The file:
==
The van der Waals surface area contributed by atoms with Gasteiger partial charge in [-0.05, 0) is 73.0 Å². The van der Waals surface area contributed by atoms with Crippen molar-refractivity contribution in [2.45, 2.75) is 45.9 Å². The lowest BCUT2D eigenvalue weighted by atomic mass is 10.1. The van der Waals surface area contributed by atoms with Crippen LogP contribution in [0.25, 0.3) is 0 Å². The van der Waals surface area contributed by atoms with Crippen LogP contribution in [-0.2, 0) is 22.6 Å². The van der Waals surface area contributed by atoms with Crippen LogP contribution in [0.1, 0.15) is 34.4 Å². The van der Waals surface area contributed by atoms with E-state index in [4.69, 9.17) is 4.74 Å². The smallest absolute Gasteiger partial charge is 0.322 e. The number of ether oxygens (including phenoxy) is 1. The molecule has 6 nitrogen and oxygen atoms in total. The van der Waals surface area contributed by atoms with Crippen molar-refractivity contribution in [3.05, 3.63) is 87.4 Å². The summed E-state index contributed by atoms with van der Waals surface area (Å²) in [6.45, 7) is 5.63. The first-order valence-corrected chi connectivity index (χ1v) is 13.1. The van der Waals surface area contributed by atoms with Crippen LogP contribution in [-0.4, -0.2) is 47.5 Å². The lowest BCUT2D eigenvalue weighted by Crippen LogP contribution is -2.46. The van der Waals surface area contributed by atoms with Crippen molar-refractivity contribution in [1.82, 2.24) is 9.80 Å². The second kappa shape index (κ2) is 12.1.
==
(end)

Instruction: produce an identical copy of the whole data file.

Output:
The van der Waals surface area contributed by atoms with Gasteiger partial charge in [-0.05, 0) is 73.0 Å². The van der Waals surface area contributed by atoms with Crippen molar-refractivity contribution in [2.45, 2.75) is 45.9 Å². The lowest BCUT2D eigenvalue weighted by atomic mass is 10.1. The van der Waals surface area contributed by atoms with Crippen LogP contribution in [0.25, 0.3) is 0 Å². The van der Waals surface area contributed by atoms with Crippen LogP contribution in [-0.2, 0) is 22.6 Å². The van der Waals surface area contributed by atoms with Crippen LogP contribution in [0.1, 0.15) is 34.4 Å². The van der Waals surface area contributed by atoms with E-state index in [4.69, 9.17) is 4.74 Å². The smallest absolute Gasteiger partial charge is 0.322 e. The number of ether oxygens (including phenoxy) is 1. The molecule has 6 nitrogen and oxygen atoms in total. The van der Waals surface area contributed by atoms with Crippen molar-refractivity contribution in [3.05, 3.63) is 87.4 Å². The summed E-state index contributed by atoms with van der Waals surface area (Å²) in [6.45, 7) is 5.63. The first-order valence-corrected chi connectivity index (χ1v) is 13.1. The van der Waals surface area contributed by atoms with Crippen LogP contribution in [-0.4, -0.2) is 47.5 Å². The lowest BCUT2D eigenvalue weighted by Crippen LogP contribution is -2.46. The van der Waals surface area contributed by atoms with Crippen molar-refractivity contribution in [1.82, 2.24) is 9.80 Å². The second kappa shape index (κ2) is 12.1.